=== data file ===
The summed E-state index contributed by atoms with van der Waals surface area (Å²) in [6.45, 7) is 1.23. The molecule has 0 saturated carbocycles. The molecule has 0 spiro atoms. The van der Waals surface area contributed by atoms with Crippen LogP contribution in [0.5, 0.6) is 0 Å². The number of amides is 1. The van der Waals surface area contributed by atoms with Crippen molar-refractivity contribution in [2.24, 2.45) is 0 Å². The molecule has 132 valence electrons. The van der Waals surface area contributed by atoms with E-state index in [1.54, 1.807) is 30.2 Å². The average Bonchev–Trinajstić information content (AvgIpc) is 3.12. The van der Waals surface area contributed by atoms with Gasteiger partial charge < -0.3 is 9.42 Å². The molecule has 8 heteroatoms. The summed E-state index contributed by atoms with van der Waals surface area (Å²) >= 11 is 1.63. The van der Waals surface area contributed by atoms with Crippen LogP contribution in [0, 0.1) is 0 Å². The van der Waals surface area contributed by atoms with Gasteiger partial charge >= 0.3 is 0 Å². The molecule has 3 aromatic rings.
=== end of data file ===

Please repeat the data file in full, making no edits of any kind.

The summed E-state index contributed by atoms with van der Waals surface area (Å²) in [6.45, 7) is 1.23. The molecule has 0 saturated carbocycles. The molecule has 0 spiro atoms. The van der Waals surface area contributed by atoms with Crippen LogP contribution in [0.5, 0.6) is 0 Å². The number of amides is 1. The van der Waals surface area contributed by atoms with Crippen molar-refractivity contribution in [2.24, 2.45) is 0 Å². The molecule has 132 valence electrons. The van der Waals surface area contributed by atoms with E-state index in [1.54, 1.807) is 30.2 Å². The average Bonchev–Trinajstić information content (AvgIpc) is 3.12. The van der Waals surface area contributed by atoms with Gasteiger partial charge < -0.3 is 9.42 Å². The molecule has 8 heteroatoms. The summed E-state index contributed by atoms with van der Waals surface area (Å²) >= 11 is 1.63. The van der Waals surface area contributed by atoms with Crippen LogP contribution in [0, 0.1) is 0 Å². The van der Waals surface area contributed by atoms with Gasteiger partial charge >= 0.3 is 0 Å². The molecule has 3 aromatic rings.